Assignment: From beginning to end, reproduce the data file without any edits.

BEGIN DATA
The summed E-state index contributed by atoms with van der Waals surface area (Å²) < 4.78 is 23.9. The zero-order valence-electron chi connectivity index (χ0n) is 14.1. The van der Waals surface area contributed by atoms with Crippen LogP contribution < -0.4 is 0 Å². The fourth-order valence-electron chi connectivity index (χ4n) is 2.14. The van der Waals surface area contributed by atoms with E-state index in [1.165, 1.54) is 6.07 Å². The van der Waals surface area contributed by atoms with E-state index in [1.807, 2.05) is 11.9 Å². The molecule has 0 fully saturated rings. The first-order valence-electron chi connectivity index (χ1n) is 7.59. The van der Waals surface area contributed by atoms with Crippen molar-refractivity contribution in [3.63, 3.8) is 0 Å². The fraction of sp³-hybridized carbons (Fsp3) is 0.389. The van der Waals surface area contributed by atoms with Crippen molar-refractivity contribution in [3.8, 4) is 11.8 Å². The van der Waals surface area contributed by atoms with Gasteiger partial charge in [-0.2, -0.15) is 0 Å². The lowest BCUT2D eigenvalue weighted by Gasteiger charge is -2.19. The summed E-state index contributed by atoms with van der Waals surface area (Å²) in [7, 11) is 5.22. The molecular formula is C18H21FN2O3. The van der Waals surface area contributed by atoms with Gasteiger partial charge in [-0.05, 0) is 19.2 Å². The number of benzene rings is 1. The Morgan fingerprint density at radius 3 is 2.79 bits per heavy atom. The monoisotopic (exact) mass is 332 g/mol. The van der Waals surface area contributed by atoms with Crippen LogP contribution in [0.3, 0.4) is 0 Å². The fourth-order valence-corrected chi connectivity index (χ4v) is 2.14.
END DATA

The summed E-state index contributed by atoms with van der Waals surface area (Å²) < 4.78 is 23.9. The zero-order valence-electron chi connectivity index (χ0n) is 14.1. The van der Waals surface area contributed by atoms with Crippen LogP contribution < -0.4 is 0 Å². The fourth-order valence-electron chi connectivity index (χ4n) is 2.14. The van der Waals surface area contributed by atoms with E-state index in [1.165, 1.54) is 6.07 Å². The van der Waals surface area contributed by atoms with E-state index in [1.807, 2.05) is 11.9 Å². The molecule has 0 fully saturated rings. The first-order valence-electron chi connectivity index (χ1n) is 7.59. The van der Waals surface area contributed by atoms with Crippen molar-refractivity contribution in [3.63, 3.8) is 0 Å². The fraction of sp³-hybridized carbons (Fsp3) is 0.389. The van der Waals surface area contributed by atoms with Crippen molar-refractivity contribution in [3.8, 4) is 11.8 Å². The van der Waals surface area contributed by atoms with Gasteiger partial charge in [-0.2, -0.15) is 0 Å². The lowest BCUT2D eigenvalue weighted by Gasteiger charge is -2.19. The summed E-state index contributed by atoms with van der Waals surface area (Å²) in [7, 11) is 5.22. The molecular formula is C18H21FN2O3. The van der Waals surface area contributed by atoms with Gasteiger partial charge in [-0.05, 0) is 19.2 Å². The number of benzene rings is 1. The Morgan fingerprint density at radius 3 is 2.79 bits per heavy atom. The monoisotopic (exact) mass is 332 g/mol. The van der Waals surface area contributed by atoms with Crippen LogP contribution in [0.3, 0.4) is 0 Å². The fourth-order valence-corrected chi connectivity index (χ4v) is 2.14.